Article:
Fructose–Water–Dimethylsulfoxide Interactions by Vibrational Spectroscopy and Molecular Dynamics Simulations
journal contributionposted on 2012-09-13, 00:00 authored by Vladimiros Nikolakis, Samir H. Mushrif, Bryon Herbert, Karl S. Booksh, Dionisios G. Vlachos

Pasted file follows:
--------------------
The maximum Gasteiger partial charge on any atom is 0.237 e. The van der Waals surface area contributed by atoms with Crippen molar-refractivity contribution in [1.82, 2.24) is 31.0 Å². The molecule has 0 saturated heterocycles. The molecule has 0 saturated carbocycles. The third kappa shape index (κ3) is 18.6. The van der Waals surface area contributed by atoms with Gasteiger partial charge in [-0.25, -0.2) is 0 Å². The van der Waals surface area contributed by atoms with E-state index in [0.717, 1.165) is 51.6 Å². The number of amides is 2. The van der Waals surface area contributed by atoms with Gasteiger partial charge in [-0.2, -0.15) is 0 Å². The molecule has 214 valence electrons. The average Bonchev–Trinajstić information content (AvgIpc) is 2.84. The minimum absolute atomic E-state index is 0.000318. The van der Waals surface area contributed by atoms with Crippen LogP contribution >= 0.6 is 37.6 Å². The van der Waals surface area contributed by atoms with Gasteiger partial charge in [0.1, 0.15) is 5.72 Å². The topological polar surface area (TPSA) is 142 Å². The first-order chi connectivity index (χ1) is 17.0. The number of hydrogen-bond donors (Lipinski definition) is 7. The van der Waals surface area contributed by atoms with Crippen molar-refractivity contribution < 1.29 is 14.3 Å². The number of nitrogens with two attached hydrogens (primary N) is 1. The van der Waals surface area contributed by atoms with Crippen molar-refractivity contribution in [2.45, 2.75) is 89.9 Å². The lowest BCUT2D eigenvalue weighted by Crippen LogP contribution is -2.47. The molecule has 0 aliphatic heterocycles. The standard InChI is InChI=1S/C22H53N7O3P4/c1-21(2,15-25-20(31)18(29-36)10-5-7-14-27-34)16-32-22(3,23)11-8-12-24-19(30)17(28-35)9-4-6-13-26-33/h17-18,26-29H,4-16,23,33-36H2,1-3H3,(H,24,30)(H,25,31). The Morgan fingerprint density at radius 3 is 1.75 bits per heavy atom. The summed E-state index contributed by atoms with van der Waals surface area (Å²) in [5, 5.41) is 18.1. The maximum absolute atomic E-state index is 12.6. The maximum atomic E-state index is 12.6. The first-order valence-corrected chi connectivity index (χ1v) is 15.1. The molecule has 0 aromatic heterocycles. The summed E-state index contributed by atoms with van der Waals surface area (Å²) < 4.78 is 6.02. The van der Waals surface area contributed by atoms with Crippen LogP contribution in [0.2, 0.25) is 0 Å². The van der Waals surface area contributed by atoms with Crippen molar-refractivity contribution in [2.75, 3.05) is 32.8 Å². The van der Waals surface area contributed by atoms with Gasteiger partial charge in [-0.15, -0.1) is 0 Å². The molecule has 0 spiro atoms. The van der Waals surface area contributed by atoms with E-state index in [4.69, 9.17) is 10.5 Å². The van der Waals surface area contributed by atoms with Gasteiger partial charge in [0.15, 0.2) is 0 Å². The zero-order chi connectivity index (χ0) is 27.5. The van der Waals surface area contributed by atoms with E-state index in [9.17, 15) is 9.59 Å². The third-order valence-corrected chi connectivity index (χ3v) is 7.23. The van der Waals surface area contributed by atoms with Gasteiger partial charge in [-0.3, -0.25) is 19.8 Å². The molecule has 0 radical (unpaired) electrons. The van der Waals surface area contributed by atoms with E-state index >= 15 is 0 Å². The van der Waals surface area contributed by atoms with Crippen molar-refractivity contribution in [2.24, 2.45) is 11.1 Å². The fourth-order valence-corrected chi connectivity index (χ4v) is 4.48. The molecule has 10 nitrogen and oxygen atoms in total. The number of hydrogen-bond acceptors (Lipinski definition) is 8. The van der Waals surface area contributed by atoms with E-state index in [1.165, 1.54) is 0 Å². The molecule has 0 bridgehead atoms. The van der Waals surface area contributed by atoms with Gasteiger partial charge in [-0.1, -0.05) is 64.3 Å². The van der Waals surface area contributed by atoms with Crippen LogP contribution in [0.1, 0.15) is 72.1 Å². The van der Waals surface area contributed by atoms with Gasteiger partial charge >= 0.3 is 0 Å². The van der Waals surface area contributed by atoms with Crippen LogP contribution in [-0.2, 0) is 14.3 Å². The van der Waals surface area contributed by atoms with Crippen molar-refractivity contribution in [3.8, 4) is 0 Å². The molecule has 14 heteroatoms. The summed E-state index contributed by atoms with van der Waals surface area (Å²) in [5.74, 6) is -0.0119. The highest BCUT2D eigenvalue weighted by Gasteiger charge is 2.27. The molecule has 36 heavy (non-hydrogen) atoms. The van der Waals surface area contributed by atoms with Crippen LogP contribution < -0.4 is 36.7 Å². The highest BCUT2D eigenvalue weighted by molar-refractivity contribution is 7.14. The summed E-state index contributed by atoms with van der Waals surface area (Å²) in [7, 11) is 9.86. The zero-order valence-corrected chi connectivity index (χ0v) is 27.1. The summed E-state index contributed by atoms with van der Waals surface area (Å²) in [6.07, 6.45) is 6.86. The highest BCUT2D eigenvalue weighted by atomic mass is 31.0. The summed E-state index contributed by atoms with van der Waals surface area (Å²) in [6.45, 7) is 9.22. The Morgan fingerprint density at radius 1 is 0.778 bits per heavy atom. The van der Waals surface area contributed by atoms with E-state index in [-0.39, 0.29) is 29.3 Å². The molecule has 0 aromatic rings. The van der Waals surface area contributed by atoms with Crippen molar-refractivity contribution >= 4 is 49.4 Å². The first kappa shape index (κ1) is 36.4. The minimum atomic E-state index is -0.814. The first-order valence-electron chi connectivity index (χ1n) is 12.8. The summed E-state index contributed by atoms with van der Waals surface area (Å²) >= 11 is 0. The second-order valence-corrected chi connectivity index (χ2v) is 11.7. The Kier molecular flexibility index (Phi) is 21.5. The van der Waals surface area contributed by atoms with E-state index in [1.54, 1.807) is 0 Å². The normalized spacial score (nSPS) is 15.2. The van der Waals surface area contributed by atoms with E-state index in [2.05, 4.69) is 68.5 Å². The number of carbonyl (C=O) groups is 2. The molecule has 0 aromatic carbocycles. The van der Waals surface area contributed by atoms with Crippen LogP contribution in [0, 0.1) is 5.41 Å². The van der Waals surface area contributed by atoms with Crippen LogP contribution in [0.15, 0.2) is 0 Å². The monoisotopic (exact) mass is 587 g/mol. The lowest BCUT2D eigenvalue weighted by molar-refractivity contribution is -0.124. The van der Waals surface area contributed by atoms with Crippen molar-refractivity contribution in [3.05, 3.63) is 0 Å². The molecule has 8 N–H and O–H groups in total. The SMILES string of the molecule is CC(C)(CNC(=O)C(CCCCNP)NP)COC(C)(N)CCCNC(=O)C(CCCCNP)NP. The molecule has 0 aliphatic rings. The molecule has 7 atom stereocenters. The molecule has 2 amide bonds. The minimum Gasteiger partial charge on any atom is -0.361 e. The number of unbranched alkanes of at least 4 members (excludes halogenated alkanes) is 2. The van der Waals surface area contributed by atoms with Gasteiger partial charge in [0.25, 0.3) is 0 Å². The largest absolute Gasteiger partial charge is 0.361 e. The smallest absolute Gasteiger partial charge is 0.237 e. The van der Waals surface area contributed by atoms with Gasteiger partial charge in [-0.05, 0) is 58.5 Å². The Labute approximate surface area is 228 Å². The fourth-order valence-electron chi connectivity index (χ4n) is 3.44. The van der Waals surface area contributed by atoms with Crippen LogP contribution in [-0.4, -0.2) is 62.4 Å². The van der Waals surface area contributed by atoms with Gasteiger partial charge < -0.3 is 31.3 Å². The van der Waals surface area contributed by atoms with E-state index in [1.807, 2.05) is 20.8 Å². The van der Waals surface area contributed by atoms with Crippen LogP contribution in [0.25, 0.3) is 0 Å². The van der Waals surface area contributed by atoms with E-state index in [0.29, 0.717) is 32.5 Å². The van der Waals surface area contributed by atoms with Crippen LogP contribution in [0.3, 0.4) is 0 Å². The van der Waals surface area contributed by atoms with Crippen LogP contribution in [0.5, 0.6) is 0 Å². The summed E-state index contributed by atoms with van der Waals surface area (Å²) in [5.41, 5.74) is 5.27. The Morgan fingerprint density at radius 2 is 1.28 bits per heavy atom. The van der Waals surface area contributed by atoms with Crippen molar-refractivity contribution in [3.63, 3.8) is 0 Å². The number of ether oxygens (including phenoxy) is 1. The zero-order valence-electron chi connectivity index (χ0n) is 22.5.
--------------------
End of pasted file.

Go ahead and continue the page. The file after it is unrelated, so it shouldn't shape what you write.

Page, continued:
The solvation of fructose in dimethyl sulfoxide (DMSO) and DMSO–H2O (or DMSO–D2O) mixtures was investigated using vibrational spectroscopy (Raman, ATR/FTIR) and molecular dynamics (MD) simulations. The analysis of the fructose hydroxyl hydrogen–DMSO oxygen radial distribution function showed that the coordination number of DMSO around the furanose form of fructose is ∼3.5. This number is smaller than the number of hydroxyl groups of fructose because one DMSO molecule is shared between two hydroxyl groups and because intramolecular hydrogen bonds are formed. In the case of fructose–DMSO mixtures, a red shift of the Raman SO asymmetric stretch is observed, which indicates that fructose breaks the DMSO clusters through strong hydrogen bonding between the hydrogen atoms of its hydroxyl groups and the oxygen atom of DMSO. The Raman scattering cross sections of the DMSO SO stretch when a DMSO molecule interacts with another DMSO molecule, a fructose molecule, or a water molecule were estimated from the spectra of the binary mixtures using the coordination numbers from MD simulations. It was also possible to use these values together with the MD-estimated coordination numbers to satisfactorily predict the effect of the water fraction on the Raman scattering intensity of the SO stretching band in ternary mixtures. MD simulations also showed that, with increasing water content, the DMSO orientation around fructose changed, with the sulfur atom moving away from the carbohydrate. The deconvolution of the fructose IR OH stretching region revealed that the hydroxyls of fructose can be separated into two groups that participate in hydrogen bonds of different strengths. MD simulations showed that the three hydroxyls of the fructose ring form stronger hydrogen bonds with the solvent than the remaining hydroxyls, providing an explanation for the experimental observations. Finally, analysis of ATR/FTIR spectra revealed that, with increasing water content, the average hydrogen-bond enthalpy of the fructose hydroxyls decreases by ∼2.5 kJ/mol.